Capitol Fax | State fairground really needs a reboot

Back in the old, old days, Chicago Mayor Richard J. Daley would pack passenger trains full of loyalists and send them all to the Illinois State Fair's Democrat Day rally, where they were treated to rousing speeches by party leaders and candidates. Gov. Rod Blagojevich kept that tradition alive on a somewhat smaller scale by chartering buses filled with supporters.

Jim Dey | Ousted Marquette professor gets his job back

Free speech on college campuses continues to be a source of controversy. But the Wisconsin Supreme Court last week struck a blow for freedom of expression when it ruled that a Marquette University professor effectively fired three years ago is entitled to reinstatement and back pay.

Off the Bench | Pro se litigants face several challenges

Recently, I saw a commercial in which a man was depicted performing surgery on himself. While that may have been an attention-getter, we all know that we cannot go to the hospital for such a procedure. On the other hand, we can go to the courthouse and pursue our own case. If so, we are said to be proceeding pro se.

Austin Berg | Illinois' fireworks ban is still law of the land

"[T]hey can't have a first-rate Fourth without a little noise and nonsense."

That's what long-gone Chicago newspaper The Inter Ocean editorialized on July 4, 1877, writing about its paperboys and the city's ban on fireworks.

"They envy the country boys who have no ... city ordinance to prohibit them from having a jolly time."

Jim Dey | DuPage college scandal continues to make big waves

In 2014, a member of a public spending watchdog group decided to take a look at how the largest community college in Illinois — the College of DuPage — was spending its money.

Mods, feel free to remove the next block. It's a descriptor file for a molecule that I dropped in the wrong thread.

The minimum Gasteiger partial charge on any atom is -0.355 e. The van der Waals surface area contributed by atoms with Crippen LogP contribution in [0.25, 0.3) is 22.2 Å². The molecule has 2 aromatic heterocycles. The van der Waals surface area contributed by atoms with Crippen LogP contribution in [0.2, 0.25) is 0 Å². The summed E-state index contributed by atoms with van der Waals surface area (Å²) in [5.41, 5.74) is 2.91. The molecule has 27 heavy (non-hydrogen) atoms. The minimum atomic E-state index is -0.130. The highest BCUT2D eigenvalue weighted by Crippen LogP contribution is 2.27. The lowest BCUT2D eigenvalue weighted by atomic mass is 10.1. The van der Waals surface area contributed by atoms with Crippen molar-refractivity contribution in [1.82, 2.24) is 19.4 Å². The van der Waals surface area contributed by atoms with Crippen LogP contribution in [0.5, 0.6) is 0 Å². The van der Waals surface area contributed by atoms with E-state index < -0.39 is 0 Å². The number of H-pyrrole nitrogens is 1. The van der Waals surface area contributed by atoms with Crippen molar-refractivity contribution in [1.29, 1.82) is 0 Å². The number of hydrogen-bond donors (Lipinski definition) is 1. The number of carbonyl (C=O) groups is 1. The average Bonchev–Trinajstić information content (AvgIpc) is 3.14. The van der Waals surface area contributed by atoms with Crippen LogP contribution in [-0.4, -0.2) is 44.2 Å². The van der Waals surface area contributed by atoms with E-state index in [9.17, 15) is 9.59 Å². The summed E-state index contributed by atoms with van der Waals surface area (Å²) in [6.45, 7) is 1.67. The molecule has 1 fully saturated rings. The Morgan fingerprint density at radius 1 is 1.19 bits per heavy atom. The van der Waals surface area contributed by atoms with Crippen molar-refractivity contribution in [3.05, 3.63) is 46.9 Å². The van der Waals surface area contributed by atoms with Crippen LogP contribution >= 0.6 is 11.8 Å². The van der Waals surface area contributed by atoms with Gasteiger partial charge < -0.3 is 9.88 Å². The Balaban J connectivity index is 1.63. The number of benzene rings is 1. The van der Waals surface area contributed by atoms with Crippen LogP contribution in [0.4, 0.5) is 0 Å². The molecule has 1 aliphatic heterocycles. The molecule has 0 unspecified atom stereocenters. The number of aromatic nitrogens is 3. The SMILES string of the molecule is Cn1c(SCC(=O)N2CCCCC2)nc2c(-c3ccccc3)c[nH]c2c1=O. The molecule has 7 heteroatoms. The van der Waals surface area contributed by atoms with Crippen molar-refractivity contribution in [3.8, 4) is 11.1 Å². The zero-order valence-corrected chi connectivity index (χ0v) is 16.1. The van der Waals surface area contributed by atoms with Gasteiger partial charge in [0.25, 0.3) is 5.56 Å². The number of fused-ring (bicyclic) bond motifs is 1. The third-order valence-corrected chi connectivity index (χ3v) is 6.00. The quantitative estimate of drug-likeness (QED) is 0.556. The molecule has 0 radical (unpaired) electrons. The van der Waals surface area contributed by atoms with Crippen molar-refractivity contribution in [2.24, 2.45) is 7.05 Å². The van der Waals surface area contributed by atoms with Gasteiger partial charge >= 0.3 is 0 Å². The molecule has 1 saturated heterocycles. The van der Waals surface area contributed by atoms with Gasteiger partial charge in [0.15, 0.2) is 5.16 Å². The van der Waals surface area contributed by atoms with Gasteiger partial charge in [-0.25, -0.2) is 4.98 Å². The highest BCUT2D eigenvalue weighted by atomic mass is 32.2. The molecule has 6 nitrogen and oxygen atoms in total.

Four years later, they're still fighting over the ramifications of what OpentheBooks' Adam Andrzejewski found.

Jim Dey | Morass of complex legal issues dog Schock case

Lawyers for former U.S. Rep. Aaron Schock say it would be unreasonable for them to be required to prepare for trial while they pursue an appeal they hope will result in a dismissal of the corruption case against their client.

Jim Dey | Rauner running uphill as Democrats await sure win

Gov. Bruce Rauner, who barely escaped an embarrassing defeat in the March primary, needs a united Republican Party behind him if he's going to defeat his well-heeled Democratic opponent, J.B. Pritzker, in the November election.

But that is looking more and more difficult. As time passes, estranged conservatives appear more determined to see Rauner lose and Pritzker win.

Sundiata Cha-Jua/Real Talk | The Trump regime has no shame

"They ain't got no shame," is a popular African-American aphorism my grandmother used to characterize white people (except Greeks and Italians). The Trump regime exemplifies that adage. No crime or evil is too much. Breaking up families, imprisoning refugees, and literally snatching babies from mothers, it's all OK. "They ain't got no shame!"

Jim Dey | Back to court for Schock, lawyers

Former U.S. Rep. Aaron Schock has a date Friday at the U.S. District Court in Urbana.

But it remains to be seen what will transpire at the hearing. It could involve setting a trial date for Schock, a further delay in the case while he seeks U.S. Supreme Court review of his case or some combination of the two.

One thing, however, is for sure.

Austin Berg | How an Illinois mom set stage for Janus ruling

Despite how monumental they often are, the Supreme Court releases its decisions with little fanfare.

They are announced in the mornings, with more frequency in June and mostly on Mondays. Typically, a few boxes of copies are released for reporters to grab, including bloggers from SCOTUSblog, who then scramble to post updates.

That's how the rest of the world finds out.